The purpose of a company is always to provide value to its customers – and it is therefore clear that this must be the focus of your company. Your business vision statement as part of your business strategy should reflect the purpose of your company.

Purpose and Vision Statement

The inspiring quotes

“Every product and service is sold on the promise of a better future. The purpose of business is to deliver on the promise, and profit is the reward for doing so.”

Patrick Dixon

“Winners are people with definite purpose in life.”

Denis Waitly

LME006 – How to create a vision statement for your company.

5 points how to create a vision statement

5 points how to create a vision statement

What’s needed to create a business vision statement and what’s needed for the vision to work? I’ll give you 5 crucial points which make a great business vision.

In the previous episode we spoke about why you should have a true business vision. Today we’ll focus on what makes a great business vision and what’s needed for the vision to work successfully.

Let’s think about why some corporate visions are perceived as strong and useful and others aren’t.

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What makes a vision successful?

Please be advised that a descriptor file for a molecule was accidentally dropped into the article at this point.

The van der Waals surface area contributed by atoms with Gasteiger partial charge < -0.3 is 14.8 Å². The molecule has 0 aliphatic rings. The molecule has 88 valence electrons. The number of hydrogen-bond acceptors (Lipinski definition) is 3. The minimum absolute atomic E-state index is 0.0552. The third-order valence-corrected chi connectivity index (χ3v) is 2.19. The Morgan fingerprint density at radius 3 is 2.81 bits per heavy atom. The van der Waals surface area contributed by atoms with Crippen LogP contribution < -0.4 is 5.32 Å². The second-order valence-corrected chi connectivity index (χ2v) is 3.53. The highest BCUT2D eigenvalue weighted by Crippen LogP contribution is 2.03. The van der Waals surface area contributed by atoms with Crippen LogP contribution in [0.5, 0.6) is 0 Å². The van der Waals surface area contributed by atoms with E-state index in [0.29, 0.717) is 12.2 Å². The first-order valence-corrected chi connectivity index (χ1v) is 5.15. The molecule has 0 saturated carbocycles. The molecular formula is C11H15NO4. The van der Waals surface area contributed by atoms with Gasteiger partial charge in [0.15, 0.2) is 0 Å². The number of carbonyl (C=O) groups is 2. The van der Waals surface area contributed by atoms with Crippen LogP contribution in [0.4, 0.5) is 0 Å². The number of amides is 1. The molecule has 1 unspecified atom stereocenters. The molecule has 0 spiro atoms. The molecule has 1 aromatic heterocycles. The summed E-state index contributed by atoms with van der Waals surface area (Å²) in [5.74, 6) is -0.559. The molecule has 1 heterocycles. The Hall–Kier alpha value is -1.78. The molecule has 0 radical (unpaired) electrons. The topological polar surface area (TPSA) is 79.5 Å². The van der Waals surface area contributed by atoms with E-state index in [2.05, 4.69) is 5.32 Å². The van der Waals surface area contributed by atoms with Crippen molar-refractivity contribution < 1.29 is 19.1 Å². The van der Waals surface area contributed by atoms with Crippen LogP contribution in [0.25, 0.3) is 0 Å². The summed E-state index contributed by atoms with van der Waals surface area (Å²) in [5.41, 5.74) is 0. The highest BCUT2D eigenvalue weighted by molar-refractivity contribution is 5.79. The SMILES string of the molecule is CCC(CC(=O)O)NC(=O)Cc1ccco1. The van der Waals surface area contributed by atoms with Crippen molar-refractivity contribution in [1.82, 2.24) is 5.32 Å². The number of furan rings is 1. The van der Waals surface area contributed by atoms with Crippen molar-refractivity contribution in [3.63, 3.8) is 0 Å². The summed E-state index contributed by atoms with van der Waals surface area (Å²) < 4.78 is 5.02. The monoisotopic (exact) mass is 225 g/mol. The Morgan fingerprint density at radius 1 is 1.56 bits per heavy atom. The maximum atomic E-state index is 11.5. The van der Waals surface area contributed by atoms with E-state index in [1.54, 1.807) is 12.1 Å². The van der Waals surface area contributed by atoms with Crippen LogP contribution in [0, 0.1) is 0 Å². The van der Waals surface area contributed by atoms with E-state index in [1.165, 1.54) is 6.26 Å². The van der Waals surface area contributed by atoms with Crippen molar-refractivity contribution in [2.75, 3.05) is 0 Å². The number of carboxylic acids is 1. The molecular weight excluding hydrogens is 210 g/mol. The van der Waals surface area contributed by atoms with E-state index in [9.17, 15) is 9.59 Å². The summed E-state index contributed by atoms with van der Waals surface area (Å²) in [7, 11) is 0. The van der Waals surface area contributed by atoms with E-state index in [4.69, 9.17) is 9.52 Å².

What does really matters? Most managers agree: In today’s world, we need employees who are motivated, self-reliant and independent. We need employees who we don’t have to force to work and who think along with us.

We are talking here about intrinsically motivated employees. That means employees who’re motivated by themselves, cooperate and think creatively. Here a true business vision is a huge asset in helping to get intrinsically motivated employees.

Let me explain why: There are three points that are important to an intrinsically motivated employee:

1st autonomy

An intrinsically motivated person has a desire for autonomy. He says

“Give me a destination, tell me where we want to go, but please let me set the path.”

That’s what’s fun for him, he wants to decide for himself how to get there.

2nd striving for championship

An intrinsically motivated person has the inner need to become better and better at what he does.

3rd Purpose

“What I do must make sense to me and has to have a meaning for me.”

The intrinsically motivated person sees meaning in what he or she does.